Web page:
Nine hospitals targeted by three-day strike
SAN FRANCISCO (AP) – As many as 2,300 health care workers walked off the job Monday at nine Northern California hospitals, while the state’s attorney general listened to hearings about whether their employer should be allowed to join the city’s largest charitable care hospital.
The walkout, scheduled to last three days, is the seventh such action in recent months aimed at Sutter Health. Members of Health Care Workers Union Local 250 of the Service Employees International Union say they’re tired of understaffing and a lack of input.
The goal is to create staffing committees made up of union members and management to give workers more of a say in staffing levels and decisions made at Sutter Health-owned hospitals, according to union officials.
Lillie Mitchell, a 16-year veteran of California Pacific Medical, stood in front of City Hall on Monday holding a union banner that said ”Health Care For All.” As an environmental services worker, it’s up to her to keep patients’ rooms clean, but she says that’s impossible to do when she’s forced to clean 27 rooms a day.
”Hotel workers only have 14 (rooms to clean). We can’t keep up the pace since Sutter came into the picture,” she said. ”They don’t care about patients. They just fret about money.”
Mitchell said she also can’t afford to get sick because there’s no one to cover for her, meaning untrained workers will do her job and potentially endanger patients.
”In oncology, you can’t use certain chemicals or it can cause respiratory problems,” she said. ”People aren’t getting trained, and the senior people don’t have time. They’re carrying too heavy of a workload.”
California Pacific Medical Center spokeswoman Ann Mosher said the hospital proposed a solution that Local 250 accepted at other East Bay hospitals.
Local 250 spokesman Dave Bates said the offer the medical center proposed was different and unacceptable.
Meanwhile, Sutter is attempting to affiliate with St. Luke’s Hospital in the Mission District. As San Francisco’s last independent full-service hospital, St. Luke’s provides more care to indigent patients than all other private hospitals in the city.
Opponents said they fear such a move would force poor, uninsured patients into San Francisco General Hospital, placing more responsibility on taxpayers.
”St. Luke’s Hospital is in my neighborhood. No one is turned away,” said city Board of Supervisors President Tom Ammiano. ”Hospitals are a place to heal. Hospitals are a place to take care of people. Hospitals are not a numbers racket.”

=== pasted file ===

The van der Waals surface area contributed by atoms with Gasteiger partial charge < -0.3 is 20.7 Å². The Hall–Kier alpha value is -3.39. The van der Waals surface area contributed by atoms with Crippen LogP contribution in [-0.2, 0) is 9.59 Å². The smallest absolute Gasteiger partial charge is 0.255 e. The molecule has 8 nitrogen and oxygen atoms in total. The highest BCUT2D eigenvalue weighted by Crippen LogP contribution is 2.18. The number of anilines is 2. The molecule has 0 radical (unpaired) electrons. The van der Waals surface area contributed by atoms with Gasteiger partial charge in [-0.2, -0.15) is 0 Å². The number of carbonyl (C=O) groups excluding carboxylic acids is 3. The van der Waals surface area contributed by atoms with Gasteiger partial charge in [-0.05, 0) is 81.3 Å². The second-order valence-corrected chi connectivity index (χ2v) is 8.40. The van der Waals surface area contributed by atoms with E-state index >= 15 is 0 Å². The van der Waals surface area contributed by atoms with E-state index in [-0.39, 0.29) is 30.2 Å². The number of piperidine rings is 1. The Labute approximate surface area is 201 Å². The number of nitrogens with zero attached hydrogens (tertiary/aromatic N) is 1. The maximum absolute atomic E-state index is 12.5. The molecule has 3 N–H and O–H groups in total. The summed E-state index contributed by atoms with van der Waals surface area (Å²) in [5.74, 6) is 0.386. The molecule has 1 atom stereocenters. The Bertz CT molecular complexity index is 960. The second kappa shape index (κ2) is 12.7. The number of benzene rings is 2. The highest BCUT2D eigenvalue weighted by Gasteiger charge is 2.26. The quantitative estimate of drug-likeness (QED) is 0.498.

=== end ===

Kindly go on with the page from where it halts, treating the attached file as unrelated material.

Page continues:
Ammiano said it’s important for St. Luke’s to continue its 130-year practice of operating as a community hospital. He fears if Attorney General Bill Lockyer approves the affiliation, the 40 percent of St. Luke’s patients who fall beneath the federal poverty line will be shut out.
But St. Luke’s CEO Jack Fries said the union is unjustly using his hospital as a negotiating tactic to bring public attention to their complaints against Sutter.
”They can’t get what they want through one-day strikes, so this is an additional tactic to use to increase the pressure on Sutter and convince the public it’s not good,” Fries said. ”Unless you’re on the board, that’s power you don’t have. But if you’re in the union town and you’re a strong union you can get that right.”
Fries said the affiliation with Sutter would not change the amount of charitable care. He said the board would remain the same, with the addition of two Sutter members.
San Francisco Public Health Director Mitch Katz said the city’s public health system is willing to come to cash-strapped St. Luke’s rescue. Katz said he’s willing to consider everything from an affiliation to a partnership.
Striking hospitals include San Francisco’s three California Pacific Medical Center campuses, Alta Bates Medical Center and the Alta Bates Herrick campus in Berkeley, Summit Medical Center in Oakland, Eden Medical Center in Castro Valley, Sutter Solano Medical Center in Vallejo and Sutter Lakeside Hospital in Lakeport.
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